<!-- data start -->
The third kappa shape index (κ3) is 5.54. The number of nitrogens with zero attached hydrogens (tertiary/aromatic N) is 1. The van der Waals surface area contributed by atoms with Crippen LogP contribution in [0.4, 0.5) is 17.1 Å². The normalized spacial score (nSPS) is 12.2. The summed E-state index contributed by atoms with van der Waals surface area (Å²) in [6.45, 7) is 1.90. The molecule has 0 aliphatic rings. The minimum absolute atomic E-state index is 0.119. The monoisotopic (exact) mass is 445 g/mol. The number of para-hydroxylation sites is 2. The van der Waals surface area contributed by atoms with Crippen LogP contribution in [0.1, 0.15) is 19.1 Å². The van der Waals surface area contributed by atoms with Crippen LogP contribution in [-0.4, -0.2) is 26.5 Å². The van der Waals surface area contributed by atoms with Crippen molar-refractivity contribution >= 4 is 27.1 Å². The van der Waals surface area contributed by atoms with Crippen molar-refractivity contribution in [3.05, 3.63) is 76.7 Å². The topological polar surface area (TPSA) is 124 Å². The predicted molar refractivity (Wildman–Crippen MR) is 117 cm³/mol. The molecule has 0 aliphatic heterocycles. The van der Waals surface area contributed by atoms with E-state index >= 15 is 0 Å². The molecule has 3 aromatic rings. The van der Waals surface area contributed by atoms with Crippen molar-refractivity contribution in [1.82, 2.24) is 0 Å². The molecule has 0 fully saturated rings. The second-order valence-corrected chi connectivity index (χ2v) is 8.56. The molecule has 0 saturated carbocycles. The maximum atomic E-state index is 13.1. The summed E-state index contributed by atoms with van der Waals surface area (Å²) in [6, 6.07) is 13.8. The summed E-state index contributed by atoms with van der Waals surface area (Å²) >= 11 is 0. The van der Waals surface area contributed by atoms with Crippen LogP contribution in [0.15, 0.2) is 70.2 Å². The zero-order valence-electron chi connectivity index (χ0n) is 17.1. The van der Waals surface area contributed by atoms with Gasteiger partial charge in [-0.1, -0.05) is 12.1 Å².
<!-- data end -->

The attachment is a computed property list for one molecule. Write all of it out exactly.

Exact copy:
The third kappa shape index (κ3) is 5.54. The number of nitrogens with zero attached hydrogens (tertiary/aromatic N) is 1. The van der Waals surface area contributed by atoms with Crippen LogP contribution in [0.4, 0.5) is 17.1 Å². The normalized spacial score (nSPS) is 12.2. The summed E-state index contributed by atoms with van der Waals surface area (Å²) in [6.45, 7) is 1.90. The molecule has 0 aliphatic rings. The minimum absolute atomic E-state index is 0.119. The monoisotopic (exact) mass is 445 g/mol. The number of para-hydroxylation sites is 2. The van der Waals surface area contributed by atoms with Crippen LogP contribution in [0.1, 0.15) is 19.1 Å². The van der Waals surface area contributed by atoms with Crippen LogP contribution in [-0.4, -0.2) is 26.5 Å². The van der Waals surface area contributed by atoms with Crippen molar-refractivity contribution >= 4 is 27.1 Å². The van der Waals surface area contributed by atoms with Crippen molar-refractivity contribution in [3.05, 3.63) is 76.7 Å². The topological polar surface area (TPSA) is 124 Å². The predicted molar refractivity (Wildman–Crippen MR) is 117 cm³/mol. The molecule has 0 aliphatic heterocycles. The van der Waals surface area contributed by atoms with E-state index >= 15 is 0 Å². The molecule has 3 aromatic rings. The van der Waals surface area contributed by atoms with Crippen molar-refractivity contribution in [1.82, 2.24) is 0 Å². The molecule has 0 fully saturated rings. The second-order valence-corrected chi connectivity index (χ2v) is 8.56. The molecule has 0 saturated carbocycles. The maximum atomic E-state index is 13.1. The summed E-state index contributed by atoms with van der Waals surface area (Å²) in [6, 6.07) is 13.8. The summed E-state index contributed by atoms with van der Waals surface area (Å²) >= 11 is 0. The van der Waals surface area contributed by atoms with Crippen LogP contribution in [0.15, 0.2) is 70.2 Å². The zero-order valence-electron chi connectivity index (χ0n) is 17.1. The van der Waals surface area contributed by atoms with Gasteiger partial charge in [-0.1, -0.05) is 12.1 Å².